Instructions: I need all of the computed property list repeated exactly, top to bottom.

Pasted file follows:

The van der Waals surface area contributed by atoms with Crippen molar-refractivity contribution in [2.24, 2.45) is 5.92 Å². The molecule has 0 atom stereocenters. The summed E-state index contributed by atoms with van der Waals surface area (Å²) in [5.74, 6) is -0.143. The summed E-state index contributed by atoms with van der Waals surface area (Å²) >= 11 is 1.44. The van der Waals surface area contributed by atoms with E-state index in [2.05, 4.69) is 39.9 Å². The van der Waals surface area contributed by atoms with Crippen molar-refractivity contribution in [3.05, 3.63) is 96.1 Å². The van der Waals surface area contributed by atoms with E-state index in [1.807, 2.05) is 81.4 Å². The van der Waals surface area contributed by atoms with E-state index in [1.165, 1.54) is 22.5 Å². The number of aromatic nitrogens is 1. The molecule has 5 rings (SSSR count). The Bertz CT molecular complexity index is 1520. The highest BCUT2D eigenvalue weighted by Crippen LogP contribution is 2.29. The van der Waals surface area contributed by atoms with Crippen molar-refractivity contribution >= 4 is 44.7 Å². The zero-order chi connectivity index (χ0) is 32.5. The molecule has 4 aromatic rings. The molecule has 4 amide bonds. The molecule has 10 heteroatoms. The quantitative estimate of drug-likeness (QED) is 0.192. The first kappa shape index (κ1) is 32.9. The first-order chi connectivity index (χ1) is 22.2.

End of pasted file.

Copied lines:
The van der Waals surface area contributed by atoms with Crippen molar-refractivity contribution in [2.24, 2.45) is 5.92 Å². The molecule has 0 atom stereocenters. The summed E-state index contributed by atoms with van der Waals surface area (Å²) in [5.74, 6) is -0.143. The summed E-state index contributed by atoms with van der Waals surface area (Å²) >= 11 is 1.44. The van der Waals surface area contributed by atoms with E-state index in [2.05, 4.69) is 39.9 Å². The van der Waals surface area contributed by atoms with Crippen molar-refractivity contribution in [3.05, 3.63) is 96.1 Å². The van der Waals surface area contributed by atoms with E-state index in [1.807, 2.05) is 81.4 Å². The van der Waals surface area contributed by atoms with E-state index in [1.165, 1.54) is 22.5 Å². The number of aromatic nitrogens is 1. The molecule has 5 rings (SSSR count). The Bertz CT molecular complexity index is 1520. The highest BCUT2D eigenvalue weighted by Crippen LogP contribution is 2.29. The van der Waals surface area contributed by atoms with Crippen molar-refractivity contribution >= 4 is 44.7 Å². The zero-order chi connectivity index (χ0) is 32.5. The molecule has 4 aromatic rings. The molecule has 4 amide bonds. The molecule has 10 heteroatoms. The quantitative estimate of drug-likeness (QED) is 0.192. The first kappa shape index (κ1) is 32.9. The first-order chi connectivity index (χ1) is 22.2.